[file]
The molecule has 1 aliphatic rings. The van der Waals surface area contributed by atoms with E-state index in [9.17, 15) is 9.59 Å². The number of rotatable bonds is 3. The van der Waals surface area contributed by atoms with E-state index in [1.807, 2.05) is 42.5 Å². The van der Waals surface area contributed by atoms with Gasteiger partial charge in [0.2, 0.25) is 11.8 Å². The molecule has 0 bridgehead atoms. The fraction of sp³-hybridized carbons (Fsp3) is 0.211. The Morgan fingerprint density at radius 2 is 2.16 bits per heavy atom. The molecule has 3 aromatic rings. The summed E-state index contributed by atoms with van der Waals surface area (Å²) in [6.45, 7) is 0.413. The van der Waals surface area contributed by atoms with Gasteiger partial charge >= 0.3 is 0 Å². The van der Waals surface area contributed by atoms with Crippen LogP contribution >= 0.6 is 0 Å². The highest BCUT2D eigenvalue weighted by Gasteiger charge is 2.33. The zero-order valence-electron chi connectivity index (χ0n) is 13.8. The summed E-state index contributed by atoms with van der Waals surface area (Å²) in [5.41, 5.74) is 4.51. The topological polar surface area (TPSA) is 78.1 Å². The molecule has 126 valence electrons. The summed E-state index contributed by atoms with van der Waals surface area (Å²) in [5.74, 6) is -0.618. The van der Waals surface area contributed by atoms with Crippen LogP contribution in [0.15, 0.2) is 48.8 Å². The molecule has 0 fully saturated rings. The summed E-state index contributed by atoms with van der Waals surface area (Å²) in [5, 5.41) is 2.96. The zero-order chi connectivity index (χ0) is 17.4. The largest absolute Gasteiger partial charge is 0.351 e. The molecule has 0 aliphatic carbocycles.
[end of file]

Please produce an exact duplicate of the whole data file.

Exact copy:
The molecule has 1 aliphatic rings. The van der Waals surface area contributed by atoms with E-state index in [9.17, 15) is 9.59 Å². The number of rotatable bonds is 3. The van der Waals surface area contributed by atoms with E-state index in [1.807, 2.05) is 42.5 Å². The van der Waals surface area contributed by atoms with Gasteiger partial charge in [0.2, 0.25) is 11.8 Å². The molecule has 0 bridgehead atoms. The fraction of sp³-hybridized carbons (Fsp3) is 0.211. The Morgan fingerprint density at radius 2 is 2.16 bits per heavy atom. The molecule has 3 aromatic rings. The summed E-state index contributed by atoms with van der Waals surface area (Å²) in [6.45, 7) is 0.413. The van der Waals surface area contributed by atoms with Gasteiger partial charge >= 0.3 is 0 Å². The van der Waals surface area contributed by atoms with Crippen LogP contribution >= 0.6 is 0 Å². The highest BCUT2D eigenvalue weighted by Gasteiger charge is 2.33. The zero-order valence-electron chi connectivity index (χ0n) is 13.8. The summed E-state index contributed by atoms with van der Waals surface area (Å²) in [5.41, 5.74) is 4.51. The topological polar surface area (TPSA) is 78.1 Å². The molecule has 126 valence electrons. The summed E-state index contributed by atoms with van der Waals surface area (Å²) in [5.74, 6) is -0.618. The van der Waals surface area contributed by atoms with Crippen LogP contribution in [0.15, 0.2) is 48.8 Å². The molecule has 0 fully saturated rings. The summed E-state index contributed by atoms with van der Waals surface area (Å²) in [5, 5.41) is 2.96. The zero-order chi connectivity index (χ0) is 17.4. The largest absolute Gasteiger partial charge is 0.351 e. The molecule has 0 aliphatic carbocycles.